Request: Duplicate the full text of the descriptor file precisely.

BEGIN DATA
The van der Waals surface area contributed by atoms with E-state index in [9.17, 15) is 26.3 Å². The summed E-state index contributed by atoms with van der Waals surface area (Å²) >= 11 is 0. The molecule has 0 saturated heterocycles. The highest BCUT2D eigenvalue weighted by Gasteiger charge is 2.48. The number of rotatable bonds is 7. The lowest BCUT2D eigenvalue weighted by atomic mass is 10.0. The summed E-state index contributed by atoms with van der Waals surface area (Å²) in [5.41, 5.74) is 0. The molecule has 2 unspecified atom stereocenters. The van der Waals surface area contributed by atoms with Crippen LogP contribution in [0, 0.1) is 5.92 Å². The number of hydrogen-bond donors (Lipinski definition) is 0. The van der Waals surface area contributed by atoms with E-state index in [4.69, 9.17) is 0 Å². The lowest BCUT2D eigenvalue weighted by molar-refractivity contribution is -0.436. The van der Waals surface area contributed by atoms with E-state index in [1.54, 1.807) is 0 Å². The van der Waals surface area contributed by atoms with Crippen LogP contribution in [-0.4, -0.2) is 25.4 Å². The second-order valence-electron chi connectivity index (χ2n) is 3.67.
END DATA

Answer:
The van der Waals surface area contributed by atoms with E-state index in [9.17, 15) is 26.3 Å². The summed E-state index contributed by atoms with van der Waals surface area (Å²) >= 11 is 0. The molecule has 0 saturated heterocycles. The highest BCUT2D eigenvalue weighted by Gasteiger charge is 2.48. The number of rotatable bonds is 7. The lowest BCUT2D eigenvalue weighted by atomic mass is 10.0. The summed E-state index contributed by atoms with van der Waals surface area (Å²) in [5.41, 5.74) is 0. The molecule has 2 unspecified atom stereocenters. The van der Waals surface area contributed by atoms with Crippen LogP contribution in [0, 0.1) is 5.92 Å². The number of hydrogen-bond donors (Lipinski definition) is 0. The van der Waals surface area contributed by atoms with E-state index in [4.69, 9.17) is 0 Å². The lowest BCUT2D eigenvalue weighted by molar-refractivity contribution is -0.436. The van der Waals surface area contributed by atoms with E-state index in [1.54, 1.807) is 0 Å². The van der Waals surface area contributed by atoms with Crippen LogP contribution in [-0.4, -0.2) is 25.4 Å². The second-order valence-electron chi connectivity index (χ2n) is 3.67.